We drew the boundaries on the digital images so that anyone who uses the atlas can see what we’re calling a particular structure. And because they’re digital images, researchers could in principle relabel brain areas based on their own data.
S: How long did this project take?
EL: It took about four years. In the first year and a half, we optimized the techniques for slicing the brain, staining the slices, scanning them at high resolution and then digitizing them.
What took longer was the labeling process. We developed a nice strategy for doing this. Song-Lin Ding, a terrific anatomist, really drove the process. Once we got images of the brain slices, we printed them on posters. Ding identified each brain region on these posters and then handed his notations over to a team of graphic artists, who transposed the boundaries onto the digital images. We have stacks and stacks of these poster prints.
S: Can the information in this atlas be tied to other data the Allen Institute has collected?
EL: Yes, absolutely. One of our goals with this atlas was to make it useful for the wider brain imaging community. The resolution of functional neuroimaging is relatively low, which makes it difficult for researchers to identify which brain areas are showing functional responses. We performed MRI on the brain before we sliced it, and that allows us to correlate the cell types and boundaries we identified with the overall structure of the brain.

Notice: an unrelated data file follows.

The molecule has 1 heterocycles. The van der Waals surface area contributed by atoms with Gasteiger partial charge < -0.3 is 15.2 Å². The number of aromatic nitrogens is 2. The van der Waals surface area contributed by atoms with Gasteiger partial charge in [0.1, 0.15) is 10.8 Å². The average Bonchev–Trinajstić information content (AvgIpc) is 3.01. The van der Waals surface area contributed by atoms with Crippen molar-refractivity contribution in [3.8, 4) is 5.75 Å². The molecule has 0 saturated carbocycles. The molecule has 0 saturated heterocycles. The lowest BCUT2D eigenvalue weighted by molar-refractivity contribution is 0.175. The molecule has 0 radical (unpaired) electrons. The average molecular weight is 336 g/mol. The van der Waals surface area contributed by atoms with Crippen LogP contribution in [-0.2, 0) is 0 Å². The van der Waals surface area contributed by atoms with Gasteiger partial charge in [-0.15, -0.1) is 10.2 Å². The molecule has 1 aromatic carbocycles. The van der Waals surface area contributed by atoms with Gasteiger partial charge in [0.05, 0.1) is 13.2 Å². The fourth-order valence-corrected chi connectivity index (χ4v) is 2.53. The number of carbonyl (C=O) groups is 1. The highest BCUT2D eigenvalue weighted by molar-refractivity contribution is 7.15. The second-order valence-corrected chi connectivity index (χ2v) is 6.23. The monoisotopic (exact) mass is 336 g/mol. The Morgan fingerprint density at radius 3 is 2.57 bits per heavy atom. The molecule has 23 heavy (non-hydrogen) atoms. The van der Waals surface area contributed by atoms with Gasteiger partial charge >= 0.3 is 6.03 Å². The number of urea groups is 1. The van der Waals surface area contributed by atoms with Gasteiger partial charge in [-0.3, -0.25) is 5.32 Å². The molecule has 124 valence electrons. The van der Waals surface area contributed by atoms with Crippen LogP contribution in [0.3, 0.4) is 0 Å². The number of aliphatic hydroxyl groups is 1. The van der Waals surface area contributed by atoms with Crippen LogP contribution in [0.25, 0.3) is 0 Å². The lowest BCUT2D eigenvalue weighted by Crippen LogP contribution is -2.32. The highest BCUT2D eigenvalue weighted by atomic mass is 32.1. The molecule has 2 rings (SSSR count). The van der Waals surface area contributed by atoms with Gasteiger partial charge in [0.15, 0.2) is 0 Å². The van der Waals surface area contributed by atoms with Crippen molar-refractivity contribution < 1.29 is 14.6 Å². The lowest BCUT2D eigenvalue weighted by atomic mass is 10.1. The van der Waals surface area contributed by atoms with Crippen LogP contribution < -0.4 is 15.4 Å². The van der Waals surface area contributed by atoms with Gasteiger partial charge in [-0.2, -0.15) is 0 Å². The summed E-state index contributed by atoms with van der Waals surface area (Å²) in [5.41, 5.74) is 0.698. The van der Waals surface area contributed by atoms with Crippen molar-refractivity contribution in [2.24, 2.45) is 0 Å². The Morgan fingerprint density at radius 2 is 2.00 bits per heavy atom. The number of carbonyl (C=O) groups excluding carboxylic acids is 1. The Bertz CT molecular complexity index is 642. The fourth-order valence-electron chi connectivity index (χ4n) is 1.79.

We have also linked the new atlas to our previously published genetic information. We have an atlas of the activity of all genes in finely dissected regions of the adult brain. For that, we had looked at about 1,000 regions across the human brain in a small number of individuals. These structures are in our new reference atlas, so you can go in and look at their genetic signatures and understand what makes each of them distinct.
We also have maps of the activity of single genes in various parts of the brain. This allows you to see exactly which structures and cells are using that gene.
The idea is to provide a map of the brain that we can layer other information onto, to begin to understand the nature of the structures that make up the functional brain.
S: How does your atlas compare with the one the Human Connectome Project released in July?
EL: Their effort is fantastic. They took a different approach, using several noninvasive imaging techniques to understand the common architecture and function of the human cerebral cortex across many individuals. This sort of atlas is probabilistic — it represents the average across many individuals rather than any single individual.
By contrast, structural atlases like ours focus on a small number of individuals, but in great, great detail. An obvious next step is to see to what extent the large-scale subdivisions in the Human Connectome map agree with the fine-scale cellular subdivisions in our map. The more that we can match these atlases up, the more useful they will be for the neuroimaging community.